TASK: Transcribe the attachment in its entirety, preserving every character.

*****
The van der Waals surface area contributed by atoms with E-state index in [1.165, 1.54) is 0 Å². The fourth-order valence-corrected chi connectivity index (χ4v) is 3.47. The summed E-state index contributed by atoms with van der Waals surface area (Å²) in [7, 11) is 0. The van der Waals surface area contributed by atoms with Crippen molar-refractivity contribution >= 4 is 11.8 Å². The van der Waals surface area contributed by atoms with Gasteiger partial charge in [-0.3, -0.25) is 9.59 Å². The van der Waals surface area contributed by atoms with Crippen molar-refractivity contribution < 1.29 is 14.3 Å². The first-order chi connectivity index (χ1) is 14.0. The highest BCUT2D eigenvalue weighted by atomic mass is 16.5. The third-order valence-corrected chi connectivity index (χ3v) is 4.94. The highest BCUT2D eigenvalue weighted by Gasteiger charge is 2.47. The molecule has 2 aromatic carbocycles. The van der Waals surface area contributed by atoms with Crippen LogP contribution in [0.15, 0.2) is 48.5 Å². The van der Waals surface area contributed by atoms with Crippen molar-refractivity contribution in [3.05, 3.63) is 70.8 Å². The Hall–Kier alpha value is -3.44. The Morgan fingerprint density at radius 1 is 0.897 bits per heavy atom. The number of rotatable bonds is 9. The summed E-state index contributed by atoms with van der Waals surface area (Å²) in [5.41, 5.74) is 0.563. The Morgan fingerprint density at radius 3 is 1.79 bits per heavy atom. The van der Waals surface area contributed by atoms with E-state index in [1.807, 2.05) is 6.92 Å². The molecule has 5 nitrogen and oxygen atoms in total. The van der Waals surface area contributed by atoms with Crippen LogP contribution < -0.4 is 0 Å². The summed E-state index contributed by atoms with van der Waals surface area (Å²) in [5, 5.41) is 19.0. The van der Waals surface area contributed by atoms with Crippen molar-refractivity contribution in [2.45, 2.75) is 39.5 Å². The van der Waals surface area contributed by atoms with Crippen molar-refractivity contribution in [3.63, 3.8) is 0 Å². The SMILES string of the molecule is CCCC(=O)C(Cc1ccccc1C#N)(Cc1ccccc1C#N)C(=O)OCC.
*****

The van der Waals surface area contributed by atoms with E-state index in [1.165, 1.54) is 0 Å². The fourth-order valence-corrected chi connectivity index (χ4v) is 3.47. The summed E-state index contributed by atoms with van der Waals surface area (Å²) in [7, 11) is 0. The van der Waals surface area contributed by atoms with Crippen molar-refractivity contribution >= 4 is 11.8 Å². The van der Waals surface area contributed by atoms with Gasteiger partial charge in [-0.3, -0.25) is 9.59 Å². The van der Waals surface area contributed by atoms with Crippen molar-refractivity contribution < 1.29 is 14.3 Å². The first-order chi connectivity index (χ1) is 14.0. The highest BCUT2D eigenvalue weighted by atomic mass is 16.5. The third-order valence-corrected chi connectivity index (χ3v) is 4.94. The highest BCUT2D eigenvalue weighted by Gasteiger charge is 2.47. The molecule has 2 aromatic carbocycles. The van der Waals surface area contributed by atoms with Crippen LogP contribution in [0.15, 0.2) is 48.5 Å². The van der Waals surface area contributed by atoms with Crippen molar-refractivity contribution in [3.05, 3.63) is 70.8 Å². The Hall–Kier alpha value is -3.44. The Morgan fingerprint density at radius 1 is 0.897 bits per heavy atom. The number of rotatable bonds is 9. The summed E-state index contributed by atoms with van der Waals surface area (Å²) in [5.41, 5.74) is 0.563. The Morgan fingerprint density at radius 3 is 1.79 bits per heavy atom. The van der Waals surface area contributed by atoms with E-state index in [1.807, 2.05) is 6.92 Å². The molecule has 5 nitrogen and oxygen atoms in total. The van der Waals surface area contributed by atoms with Crippen LogP contribution < -0.4 is 0 Å². The summed E-state index contributed by atoms with van der Waals surface area (Å²) in [5, 5.41) is 19.0. The van der Waals surface area contributed by atoms with Crippen molar-refractivity contribution in [2.45, 2.75) is 39.5 Å². The van der Waals surface area contributed by atoms with Crippen molar-refractivity contribution in [3.63, 3.8) is 0 Å². The SMILES string of the molecule is CCCC(=O)C(Cc1ccccc1C#N)(Cc1ccccc1C#N)C(=O)OCC.